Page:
Pig producers 'quitting the industry' as losses mount

There is an estimated 85,000 extra pigs on farms, a number increasing by approximately 15,000 per week
There is an estimated 85,000 extra pigs on farms, a number increasing by approximately 15,000 per week

Pig producers are quitting the industry or cutting down on numbers because they can not sustain losses any longer, the National Pig Association (NPA) has warned.

The government has been repeatedly called on to take immediate action to address the labour crisis crippling the food and farming sector.

This chronic shortage of labour affecting meat processing plants across the country is causing a growing backlog of pigs on farms.

Currently, there is an estimated 85,000 extra pigs on farms, a number increasing by approximately 15,000 per week and farmers are running out of space fast.

The sector has taken a battering over the past year, as a ‘perfect storm’ of Covid-19, Brexit and record costs of production has already forced some to quit the industry.

While empty shelves are becoming commonplace and Christmas specialities such as pigs in blankets under threat, the knock-on effect of the staff shortages is having a devastating effect on pig farmers, the NPA warned.

The first half of 2021 was the pig sector’s worst financial performance on record on the back of record costs of production, according to recent estimates by the AHDB.

Producers lost £116 million over the first six months of this year, and there is no sign of any immediate let up in the financial pressures the industry is facing.

“The pig backlog is now creating further problems for farmers, forcing them to find extra cash for expensive feed and incur penalties for selling overweight pigs,” said NPA chief executive Zoe Davies.

"Many are now being forced to face the real prospect of having to destroy pigs because there is simply nowhere for them to go."

She said some farmers were in a 'heart-breaking' situation, with many getting desperate and not sure what the future holds.

“Without immediate government intervention, more producers will be pushed over the edge," Dr Davies added.

"22,000 sows have already been lost from the national herd this year, and this is just the start.

"Sadly we are expecting a serious contraction of the UK pig industry as a result, largely of the smaller independent farmers who are most at risk.”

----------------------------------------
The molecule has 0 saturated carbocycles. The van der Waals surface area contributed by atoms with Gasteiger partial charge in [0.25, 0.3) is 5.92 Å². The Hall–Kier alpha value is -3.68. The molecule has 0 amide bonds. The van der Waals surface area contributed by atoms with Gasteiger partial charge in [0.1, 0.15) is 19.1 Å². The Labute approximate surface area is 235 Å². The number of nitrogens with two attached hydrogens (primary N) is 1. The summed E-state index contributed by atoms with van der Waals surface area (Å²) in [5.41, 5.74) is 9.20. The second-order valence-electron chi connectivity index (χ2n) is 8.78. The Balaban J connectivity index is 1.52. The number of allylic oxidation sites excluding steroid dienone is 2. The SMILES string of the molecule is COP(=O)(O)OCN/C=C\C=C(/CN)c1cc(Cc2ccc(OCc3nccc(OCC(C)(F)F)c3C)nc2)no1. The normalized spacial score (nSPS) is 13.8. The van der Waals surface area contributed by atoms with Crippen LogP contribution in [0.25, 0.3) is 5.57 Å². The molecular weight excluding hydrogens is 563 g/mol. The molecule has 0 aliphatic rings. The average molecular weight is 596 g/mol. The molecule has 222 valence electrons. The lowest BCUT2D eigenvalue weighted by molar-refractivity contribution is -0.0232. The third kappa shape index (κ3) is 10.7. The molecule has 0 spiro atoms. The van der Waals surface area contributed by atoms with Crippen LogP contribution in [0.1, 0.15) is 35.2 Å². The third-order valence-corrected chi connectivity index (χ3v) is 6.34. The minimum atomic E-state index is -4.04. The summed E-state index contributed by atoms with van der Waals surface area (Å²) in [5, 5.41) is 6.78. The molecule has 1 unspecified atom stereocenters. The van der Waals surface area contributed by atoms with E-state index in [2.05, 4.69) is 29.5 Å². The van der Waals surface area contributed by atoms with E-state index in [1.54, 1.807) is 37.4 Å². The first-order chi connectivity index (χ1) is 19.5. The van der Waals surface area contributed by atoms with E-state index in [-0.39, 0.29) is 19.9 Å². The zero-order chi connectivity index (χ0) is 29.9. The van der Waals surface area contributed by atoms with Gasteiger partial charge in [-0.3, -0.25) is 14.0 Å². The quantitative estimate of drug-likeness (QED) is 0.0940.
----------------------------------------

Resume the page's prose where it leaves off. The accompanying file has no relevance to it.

The NPA was one of the food and farming organisations behind a report by Grant Thornton, which called on Ministers to introduce a 12-month Covid Recovery Visa to help alleviate workforce shortages.

It estimates there are more than 500,000 vacancies across food businesses and sets out how the visa could be a vital short-term measure to enable them to access foreign labour while the economy recovers from Covid-19.

But Ministers’ initial responses have not been promising. Business Secretary Kwasi Kwarteng told business leaders foreign labour only offered ‘a short-term, temporary solution’ and urged employers to help the 'many UK-based workers’ who need to find new employment opportunities’, according to The Financial Times.

Dr Davies said this sort of response highlighted a deep lack of understanding about the labour crisis. “A short-term solution is exactly what we need right now," she said.

"The pork supply chain has tried for many years to recruit more workers from the domestic workforce, but there aren’t the number of trained workers out there to fill the vacancies that exist now.

“And suggesting that we can access people coming out of the furlough scheme is completely naïve – for a start we cannot wait until the end of September – this crisis is happening now.

"In addition, many of these people do not live where food manufacturing occurs, they aren’t skilled so would take time to train and I doubt that many would want to work in an abattoir.

Unless the government intervened soon to help alleviate the labour shortage, more producers would quit, Dr Davies warned, and 'they won’t come back'.